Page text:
Why Do Leaves Change Color in the Fall?
by Amy Hunt
Fall is finally here, and with it comes many opportunities to marvel at our beautiful world. Have you ever wondered what makes the leaves on trees turn to brilliant shades of different colors? If you are like me and really have no idea, read through this article and then impress your kids with your vast knowledge.
The Science Behind the Scenery
Your Guide to Portland, ME
Leaves get their green color from chlorophyll, a pigment found in plant leaves that enables them to process sunlight. Fall's shorter days and cooler temperatures cause the chlorophyll to move from the leaves to the branches, trunk, and roots, and the yellow and orange pigments that are always present become visible.
Other chemical processes produce the brilliant reds, purples and bronzes. On warm fall days, sugar is produced in the leaves of some trees and then trapped by the chill of night. As sugar accumulates, the leaves turn brighter red.
Factors that influence the amount of fall color the leaves will wear each year include:
Amount of sugar in the leaves
Weeks of cool, bright sunny days and chilly nights (but no frost) create the brightest colors. The side of a tree exposed to bright sunlight might turn red, while the shady side of the same tree may turn yellow. And cool, sunny autumn days produce brighter colors than warm, wet weather.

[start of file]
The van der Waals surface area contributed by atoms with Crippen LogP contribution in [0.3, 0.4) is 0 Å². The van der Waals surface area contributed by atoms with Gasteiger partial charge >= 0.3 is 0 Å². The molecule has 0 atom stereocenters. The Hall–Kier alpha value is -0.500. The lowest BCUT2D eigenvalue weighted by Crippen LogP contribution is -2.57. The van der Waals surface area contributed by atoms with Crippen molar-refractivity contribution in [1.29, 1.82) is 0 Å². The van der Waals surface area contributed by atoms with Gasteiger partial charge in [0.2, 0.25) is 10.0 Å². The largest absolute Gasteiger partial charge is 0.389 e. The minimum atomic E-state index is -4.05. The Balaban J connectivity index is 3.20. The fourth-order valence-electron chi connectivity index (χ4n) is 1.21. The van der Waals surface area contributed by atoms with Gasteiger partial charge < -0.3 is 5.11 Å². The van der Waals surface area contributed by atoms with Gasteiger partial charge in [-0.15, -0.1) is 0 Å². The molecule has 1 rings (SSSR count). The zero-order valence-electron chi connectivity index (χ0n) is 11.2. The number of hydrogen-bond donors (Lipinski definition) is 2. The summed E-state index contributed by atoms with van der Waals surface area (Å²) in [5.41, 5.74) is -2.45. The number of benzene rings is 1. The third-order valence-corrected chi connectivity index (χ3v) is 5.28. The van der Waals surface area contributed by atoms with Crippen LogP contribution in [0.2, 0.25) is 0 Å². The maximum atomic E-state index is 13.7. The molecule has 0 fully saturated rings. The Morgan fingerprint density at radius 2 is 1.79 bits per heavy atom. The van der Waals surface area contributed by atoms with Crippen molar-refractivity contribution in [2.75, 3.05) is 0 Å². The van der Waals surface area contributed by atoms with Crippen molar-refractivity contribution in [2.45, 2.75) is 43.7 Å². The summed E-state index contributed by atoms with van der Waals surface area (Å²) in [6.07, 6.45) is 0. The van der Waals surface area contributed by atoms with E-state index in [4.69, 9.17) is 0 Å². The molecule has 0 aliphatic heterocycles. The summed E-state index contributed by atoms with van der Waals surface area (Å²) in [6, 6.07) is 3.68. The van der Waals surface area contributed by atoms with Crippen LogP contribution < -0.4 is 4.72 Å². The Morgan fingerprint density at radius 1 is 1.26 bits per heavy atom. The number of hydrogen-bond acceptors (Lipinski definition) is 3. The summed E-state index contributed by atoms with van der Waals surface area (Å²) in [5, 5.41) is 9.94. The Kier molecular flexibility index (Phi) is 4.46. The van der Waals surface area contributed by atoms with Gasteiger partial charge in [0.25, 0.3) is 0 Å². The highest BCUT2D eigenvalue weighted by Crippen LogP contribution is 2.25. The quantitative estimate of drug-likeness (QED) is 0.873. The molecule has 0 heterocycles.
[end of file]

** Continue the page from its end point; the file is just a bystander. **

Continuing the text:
Trees "inherit" their fall colors, just as we inherit the color of our hair. The color depends on how much iron, magnesium, phosphorus, or sodium is in the tree and the acidity of the chemicals in the leaves. Here are the "inherited" colors for some of our most common trees:
YELLOW (caused by the chemical xanthophyl)
Ash, basswood, birch, beech, butternut, elm, hickory, mountain ash, poplar, redbud, serviceberry, willow, and some maples (boxelder, mountain, silver, striped, and sugar).
RED (caused by the chemical anthocyanin)
Some oaks, some maples, sumac, and tupelos.
ORANGE (caused by the chemical carotene)
Some oaks and maples.
RED OR YELLOW
Sugar maple, dogwood, sweet gum, black gum, and sourwood.
New England enjoys some of the most intense fall colors thanks to its almost pure stands of a few types of trees that all turn color at the same time. Trees are not the only thing that contribute to a colorful autumn, though. Shrubs like burning bush and sumac, and even weeds like poison ivy can paint the roadsides brilliant colors in fall. In Maine, the blueberry barrens turn a phenomenal fiery red.